SCADTA was a German air commercial enterprise —the first based in the American continent and the second in the world— and it was a tool of the spreading plans of nazism. Furthermore, Ernesto Samper Mendoza «was not any man» but a pioneer and a flag bearer of the national pride. «His thirst of independence pushed him to put together the SACO company with his own money».
Due to these rivalries, SCADTA´s pilot Hans Ulrich Thom, on June 20, prior to the tragedy, at the Techo airfield had made «a descent close to the level of the ground, showing his great skill above the Samper Mendoza's F-31 plane... These types of frictions created a very special situation that made that on June 24, 1935 the national self pride of Samper pushed him to scare back his German colleague heading the aircraft towards the latter's plane, at a risky move that was perfect. But other factors appeared and the catastrophe took place.»
The same opinion was picked up by Federico Silva in his Informe Sobre Gardel (Editorial Alfa, Montevideo 1971) from Dr. Gilberto López's lips: «During the time I worked for SCADTA I realized there was a noticeable bad mood of all the workers of that company against the pilot Ernesto Samper. I also recall that the employees Jesús Celis and Jesús Padilla, told me about their fear that an accident in Palanquero may happen to Samper and I foresaw that something would happen to him, but it seemed that the accident was to take place in Palanquero but not in Medellín».
Spaini contradicted the sayings of Aguilar demonstrating that the planes had not excess weight in cargo, but like the latter he spoke about a gun shot: «The autopsy on the Colombian pilot —performed by Dr. Tamayo Lemos— evidenced a shot in the head ... The shot came from below (the bullet was incrusted in the head after having run through the maxillary. Here the theory which says that he was shot from behind, that is to say from inside the plane itself, is destroyed».
The news of the day after the tragedy said that copilot of the Manizales, Wilhan Furts had been «found dead with a pistol in his hand and a burnt cartridge very near» suggesting that he had committed suicide because the disaster was unavoidable.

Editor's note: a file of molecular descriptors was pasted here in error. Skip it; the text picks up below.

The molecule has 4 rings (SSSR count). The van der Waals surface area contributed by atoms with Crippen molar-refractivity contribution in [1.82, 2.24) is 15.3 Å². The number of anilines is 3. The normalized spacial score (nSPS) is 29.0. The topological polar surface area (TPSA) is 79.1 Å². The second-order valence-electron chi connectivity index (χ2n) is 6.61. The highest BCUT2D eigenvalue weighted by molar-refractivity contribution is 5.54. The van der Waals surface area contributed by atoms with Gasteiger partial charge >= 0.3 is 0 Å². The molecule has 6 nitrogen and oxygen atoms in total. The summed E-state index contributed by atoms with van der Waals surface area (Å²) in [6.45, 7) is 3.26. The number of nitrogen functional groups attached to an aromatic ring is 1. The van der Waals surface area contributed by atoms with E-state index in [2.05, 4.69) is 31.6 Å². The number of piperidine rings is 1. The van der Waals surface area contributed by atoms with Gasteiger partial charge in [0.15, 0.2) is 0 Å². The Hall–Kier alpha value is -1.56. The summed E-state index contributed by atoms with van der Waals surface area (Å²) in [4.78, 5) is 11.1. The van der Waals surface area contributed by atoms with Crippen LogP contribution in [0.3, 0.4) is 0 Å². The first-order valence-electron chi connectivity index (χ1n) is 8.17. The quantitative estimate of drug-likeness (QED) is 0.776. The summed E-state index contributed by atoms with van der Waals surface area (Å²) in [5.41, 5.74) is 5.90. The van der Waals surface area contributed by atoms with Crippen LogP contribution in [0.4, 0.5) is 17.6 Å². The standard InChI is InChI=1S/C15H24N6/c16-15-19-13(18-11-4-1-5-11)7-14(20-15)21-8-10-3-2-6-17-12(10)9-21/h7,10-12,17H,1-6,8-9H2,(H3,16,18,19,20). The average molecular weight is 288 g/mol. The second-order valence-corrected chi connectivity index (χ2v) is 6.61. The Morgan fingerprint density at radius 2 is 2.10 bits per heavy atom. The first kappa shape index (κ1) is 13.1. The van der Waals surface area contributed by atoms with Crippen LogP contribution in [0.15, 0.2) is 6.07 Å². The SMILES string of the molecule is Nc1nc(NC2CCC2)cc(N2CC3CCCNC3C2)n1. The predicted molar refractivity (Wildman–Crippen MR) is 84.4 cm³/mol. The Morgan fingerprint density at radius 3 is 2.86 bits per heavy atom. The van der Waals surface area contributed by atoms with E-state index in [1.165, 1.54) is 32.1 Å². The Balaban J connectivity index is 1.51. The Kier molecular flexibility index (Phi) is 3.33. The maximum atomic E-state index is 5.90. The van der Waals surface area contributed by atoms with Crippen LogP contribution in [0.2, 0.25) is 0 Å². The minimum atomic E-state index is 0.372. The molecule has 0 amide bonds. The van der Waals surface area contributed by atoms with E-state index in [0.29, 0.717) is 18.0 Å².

So says the Colombian writer Mario Sarmiento Vargas (La verdad sobre la muerte de Carlos Gardel [The Truth About Carlos Gardel´s Death], published in 1945): «the identifiers found the body of the said pilot completely burnt, with his hands up and his right hand was grabbing a pistol from which a bullet had been shot. His skull although thoroughly burnt allowed to see the hole where the bullet had entered; that is to say that facing the imminent and unavoidable danger of dying burnt, he preferred to commit suicide».
Spaini's conclusion was different. He thought that «the copilot (of the Manizales) shot at the F-31 in a desperate gesture of panic or anger, when he saw the plane coming onwards», suggesting that the bullet had made impact on the plane running through the fuselage, going to incrust in Samper Mendoza's head by the lower maxillary bone. Because of this the F-31 would have abruptly fallen in the middle of the ascending operation.
In 1991 appeared in Bogota —Colombia— a new release of the book Carlos Gardel, su vida y sus canciones by Jaime Rico Salazar who worked revising «the archives written by the Commission in charge of investigating the accident. Anyhow they are very poor since they are limited to analyzing what happened that day at the airport and they do not go out from there to find out what happened previously out of the place of the tragedy». Basically he repeats the same events told by Spaini concluding that Samper «had no right based on a personal reason, to make the risky maneuver which resulted in the loss of so many lives».
After so many years it is not possible to precisely elucidate the truth of what happened but, according to the way in which the tragedy happened it turns out possible the theory about the rivalry between the two companies and their pilots. The technical expert conclusion signed by the doctors Francisco Rodríguez Moya, Neftalí Sierra and Epifanio Montoya appointed by the Head of Security in Medellín, Dr. J. Antonio Rico, evidenced that the route followed by the F-31 was of a «surprising continuity» especially for the trace of the left landing wheel which can be described as «a perfect geometric stroke». The engine described a 30º sustained parable towards the Manizales plane that was stopped in front of the SCADTA´s hangars. They neither found traces of zigzagging which indicated an intention for correcting the direction, nor tracks of braking. «On the contrary, 180 meters before the crash place, the track of the right wheel disappeared to reappear 120 meters from the place of the collision. It is faded again but farther on the central track of the back wheel reappears, as if at the time of takeoff it would have pressed the latter strongly against the ground».